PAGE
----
Youth Ministry is an essential part of the church today. Over the years, the adolescent has been identified in several different ways, changing his/her reputation with each new generation. This, in turn, has impacted Christian education and the styles approached and presented in youth groups. The study of adolescence is constantly shifting, but evidence suggests that beliefs, values, and habits taught early on will prove to guide youth into adulthood with the capabilities and desire to continue in a relationship with God.
The transition from childhood to adolescence brings about major change physically, emotionally, cognitively, and spiritually. This change has been viewed as negative and difficult by youth themselves, as well as those in their environment. “…Adolescence has unfortunately been perceived as a problematic period of the human life span that youth, their families, and society has to endure” (Santrock 12). But where did this view come from? The stereotypes have abounded more and more, yet the source cannot be identified. In this present age of adolescence, rushing to adulthood doesn’t seem to be the case which impacts the way we go about youth ministry.
Junior High ministry is often overlooked in the church as educators focus on the younger children and older teenagers. This is a transition period in which no one really wants to be involved with or give these students a chance to discover who they are. “Adolescence is not a time of rebellion, crisis, pathology and deviance for a large majority of youth. It is far more accurate to see adolescence as a time of evaluation, of decision making, of commitment, and of carving out a place in the world” (Santrock 15). In ministry, this is the light bulb that needs to go off in each youth workers head as a realization of the importance of a relationship with God early in life. Beginning to build up a youth group with junior high students is most beneficial because it carries on into the future and further develops the structure of senior high ministry.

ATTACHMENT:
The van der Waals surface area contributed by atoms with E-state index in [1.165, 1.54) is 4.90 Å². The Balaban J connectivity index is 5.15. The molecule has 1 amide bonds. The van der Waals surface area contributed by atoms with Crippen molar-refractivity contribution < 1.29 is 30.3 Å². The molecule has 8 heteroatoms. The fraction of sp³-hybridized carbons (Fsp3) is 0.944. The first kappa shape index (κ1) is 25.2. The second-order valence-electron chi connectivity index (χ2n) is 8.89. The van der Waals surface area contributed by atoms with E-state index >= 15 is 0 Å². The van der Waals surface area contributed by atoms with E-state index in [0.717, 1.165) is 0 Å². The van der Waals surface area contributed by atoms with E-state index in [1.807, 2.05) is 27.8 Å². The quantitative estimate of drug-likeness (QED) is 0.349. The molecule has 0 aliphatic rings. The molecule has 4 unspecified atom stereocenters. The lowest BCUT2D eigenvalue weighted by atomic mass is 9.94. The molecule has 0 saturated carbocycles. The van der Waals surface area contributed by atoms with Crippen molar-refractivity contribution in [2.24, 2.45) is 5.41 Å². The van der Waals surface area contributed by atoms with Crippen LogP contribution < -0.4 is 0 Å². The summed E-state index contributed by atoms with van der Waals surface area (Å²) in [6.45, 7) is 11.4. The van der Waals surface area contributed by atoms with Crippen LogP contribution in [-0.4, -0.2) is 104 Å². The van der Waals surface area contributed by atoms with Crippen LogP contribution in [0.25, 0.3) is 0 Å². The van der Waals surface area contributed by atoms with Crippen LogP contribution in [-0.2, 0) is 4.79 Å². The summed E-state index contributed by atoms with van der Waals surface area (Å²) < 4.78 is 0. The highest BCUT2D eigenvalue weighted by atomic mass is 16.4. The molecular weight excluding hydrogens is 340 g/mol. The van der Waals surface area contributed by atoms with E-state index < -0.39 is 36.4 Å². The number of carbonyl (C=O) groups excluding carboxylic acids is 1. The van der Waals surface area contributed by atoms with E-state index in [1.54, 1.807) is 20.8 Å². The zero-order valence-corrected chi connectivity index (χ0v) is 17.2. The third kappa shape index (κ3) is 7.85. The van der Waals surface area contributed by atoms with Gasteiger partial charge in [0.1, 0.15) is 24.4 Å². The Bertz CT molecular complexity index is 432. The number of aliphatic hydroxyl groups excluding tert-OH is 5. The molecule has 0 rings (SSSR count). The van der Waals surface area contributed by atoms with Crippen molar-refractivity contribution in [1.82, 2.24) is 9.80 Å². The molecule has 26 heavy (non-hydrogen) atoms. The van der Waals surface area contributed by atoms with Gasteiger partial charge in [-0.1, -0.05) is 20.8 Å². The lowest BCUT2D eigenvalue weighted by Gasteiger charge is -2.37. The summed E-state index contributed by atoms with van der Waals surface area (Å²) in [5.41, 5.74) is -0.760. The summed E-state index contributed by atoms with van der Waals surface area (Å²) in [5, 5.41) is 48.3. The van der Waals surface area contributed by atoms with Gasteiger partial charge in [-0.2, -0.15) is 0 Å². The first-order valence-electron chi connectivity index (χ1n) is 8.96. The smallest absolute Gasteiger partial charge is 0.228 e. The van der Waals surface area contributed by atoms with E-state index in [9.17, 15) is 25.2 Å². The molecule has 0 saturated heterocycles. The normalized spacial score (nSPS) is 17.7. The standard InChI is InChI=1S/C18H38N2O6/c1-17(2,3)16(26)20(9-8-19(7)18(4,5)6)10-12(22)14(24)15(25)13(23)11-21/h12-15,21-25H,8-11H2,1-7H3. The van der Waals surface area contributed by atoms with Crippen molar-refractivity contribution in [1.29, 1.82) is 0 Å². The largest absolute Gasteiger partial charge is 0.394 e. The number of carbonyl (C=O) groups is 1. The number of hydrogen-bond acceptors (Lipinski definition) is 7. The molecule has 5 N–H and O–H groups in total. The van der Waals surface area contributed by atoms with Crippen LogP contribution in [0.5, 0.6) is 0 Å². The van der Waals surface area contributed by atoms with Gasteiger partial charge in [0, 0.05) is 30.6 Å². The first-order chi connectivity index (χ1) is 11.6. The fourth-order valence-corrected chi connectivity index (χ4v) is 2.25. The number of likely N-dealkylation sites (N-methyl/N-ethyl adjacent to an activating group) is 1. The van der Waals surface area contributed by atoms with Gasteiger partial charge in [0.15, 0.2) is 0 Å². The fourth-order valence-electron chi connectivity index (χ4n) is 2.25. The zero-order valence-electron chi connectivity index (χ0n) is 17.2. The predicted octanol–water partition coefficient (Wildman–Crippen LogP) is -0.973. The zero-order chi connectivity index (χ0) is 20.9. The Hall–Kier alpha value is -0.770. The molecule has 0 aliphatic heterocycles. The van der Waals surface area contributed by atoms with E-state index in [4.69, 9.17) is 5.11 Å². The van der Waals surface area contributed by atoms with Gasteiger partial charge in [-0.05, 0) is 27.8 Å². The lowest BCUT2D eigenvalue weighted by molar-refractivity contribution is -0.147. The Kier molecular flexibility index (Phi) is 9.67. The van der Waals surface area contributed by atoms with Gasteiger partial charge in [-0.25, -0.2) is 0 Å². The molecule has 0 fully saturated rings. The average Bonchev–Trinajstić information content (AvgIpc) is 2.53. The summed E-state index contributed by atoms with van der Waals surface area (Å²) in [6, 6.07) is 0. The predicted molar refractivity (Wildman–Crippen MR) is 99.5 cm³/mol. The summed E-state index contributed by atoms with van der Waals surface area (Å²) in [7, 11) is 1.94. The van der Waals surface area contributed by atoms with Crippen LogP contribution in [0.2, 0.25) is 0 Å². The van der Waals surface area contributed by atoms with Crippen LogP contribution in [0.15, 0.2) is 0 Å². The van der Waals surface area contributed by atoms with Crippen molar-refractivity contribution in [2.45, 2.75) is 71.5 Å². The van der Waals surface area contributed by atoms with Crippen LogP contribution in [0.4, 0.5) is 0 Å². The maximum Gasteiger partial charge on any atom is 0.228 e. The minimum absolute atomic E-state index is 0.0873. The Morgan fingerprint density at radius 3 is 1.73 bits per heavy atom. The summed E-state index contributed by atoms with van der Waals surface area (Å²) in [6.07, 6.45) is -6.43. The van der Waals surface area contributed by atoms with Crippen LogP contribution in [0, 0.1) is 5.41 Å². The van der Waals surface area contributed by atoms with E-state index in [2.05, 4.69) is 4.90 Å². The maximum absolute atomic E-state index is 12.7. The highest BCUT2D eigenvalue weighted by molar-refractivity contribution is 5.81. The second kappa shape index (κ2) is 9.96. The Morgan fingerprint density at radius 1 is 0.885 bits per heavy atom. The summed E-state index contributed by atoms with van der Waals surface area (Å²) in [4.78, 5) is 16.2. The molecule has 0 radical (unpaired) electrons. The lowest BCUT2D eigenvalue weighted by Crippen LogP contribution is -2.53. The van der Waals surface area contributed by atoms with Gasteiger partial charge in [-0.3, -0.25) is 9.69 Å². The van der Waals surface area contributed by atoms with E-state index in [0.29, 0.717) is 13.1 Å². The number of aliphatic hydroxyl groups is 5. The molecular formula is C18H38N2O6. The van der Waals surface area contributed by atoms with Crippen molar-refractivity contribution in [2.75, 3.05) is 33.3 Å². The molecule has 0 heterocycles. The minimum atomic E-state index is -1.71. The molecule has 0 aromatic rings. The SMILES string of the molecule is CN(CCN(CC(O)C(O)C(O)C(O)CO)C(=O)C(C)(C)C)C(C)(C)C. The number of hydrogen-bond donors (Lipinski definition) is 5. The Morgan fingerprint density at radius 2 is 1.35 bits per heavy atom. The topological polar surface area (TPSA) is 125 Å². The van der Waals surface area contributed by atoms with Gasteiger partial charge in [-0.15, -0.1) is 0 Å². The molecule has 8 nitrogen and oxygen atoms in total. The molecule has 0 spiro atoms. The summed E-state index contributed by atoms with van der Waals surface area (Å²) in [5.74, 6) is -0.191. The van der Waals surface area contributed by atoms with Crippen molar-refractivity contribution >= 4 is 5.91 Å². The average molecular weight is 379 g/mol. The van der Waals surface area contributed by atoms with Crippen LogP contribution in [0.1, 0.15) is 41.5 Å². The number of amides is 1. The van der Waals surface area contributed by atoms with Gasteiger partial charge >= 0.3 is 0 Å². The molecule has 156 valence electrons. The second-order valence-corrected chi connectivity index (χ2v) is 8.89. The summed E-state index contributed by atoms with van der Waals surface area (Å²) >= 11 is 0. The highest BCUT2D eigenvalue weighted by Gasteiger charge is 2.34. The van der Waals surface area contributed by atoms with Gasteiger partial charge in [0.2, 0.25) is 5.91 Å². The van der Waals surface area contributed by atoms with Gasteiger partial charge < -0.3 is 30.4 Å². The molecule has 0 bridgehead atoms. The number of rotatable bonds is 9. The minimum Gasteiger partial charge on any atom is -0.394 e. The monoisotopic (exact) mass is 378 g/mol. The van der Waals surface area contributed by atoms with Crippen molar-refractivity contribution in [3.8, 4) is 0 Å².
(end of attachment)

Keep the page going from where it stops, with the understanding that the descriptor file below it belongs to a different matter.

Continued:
Research indicates that during puberty, a child goes through many physical and mental changes that affect behavior and moods. Parents, siblings, and even church workers are frustrated by these changes. The key factor to remember, however, is that this is a period of discovery for adolescence, a prime tool to foster spiritual growth. No longer does the structured Sunday school setting matter to these students; they need to experience Christ’s love in their own lives and relationships. Proverbs 22:6 says, “Train a child in the way he should go, and when he is old he will not turn from it.”
With age, youth mature and begin to make the transition from adolescent to adult. While knowledge expands, social settings and behaviors become much more significant. By the time a student has reached his/her junior or senior year of high school, he/she has a stable environment of friends, cliques, activities, sporting events, etc… Therefore, in a youth group setting, strong spirituality must be established early on. If the attention of a junior high student can be grasped, the trend is likely to become a willing attitude that desires a relationship with God.
Ministry in this area cannot happen on its own, rather the involvement of teachers is essential. “Youth workers must lead with theology, following with developmentally appropriate and sensitive philosophies and programs” (Clark 42). In addition, at this age, parents play a key role by being involved despite feelings of anxiety and isolation from their own children. If parents can continue to guide a child’s spiritual growth, youth will understand the commitment in the future.
The most important aspect of all the research, opinions, and experience is that youth see the reality and practicality God brings to their lives. If youth workers can get excited about junior high ministry, it will attract kids and continue them on their path through adolescence and beyond. Knowing and understanding youth at the different growth stages shows them that the adults in their lives do care and can be trusted (Clark 44). At a time when hormones let loose and self-esteem dwindles, confidence and belief in what a child is capable of will encourage youth in their pursuits. First Timothy 4:12 says, “Don’t let anyone look down on you because you are young, but set an example for the believers in speech, in live, in love, in faith and in purity.” The odds may be against them, but with a little guidance and pursuit of discovery, young adolescents will strengthen their commitment to a relationship with God and share his love in their own surroundings.
Clark, Chap. “Youth Ministry in an Age of Delayed Adulthood.” Youthworker. November/December 2000.
Santrock, John W. Adolescence: Ninth Edition. McGraw Hill, 2003.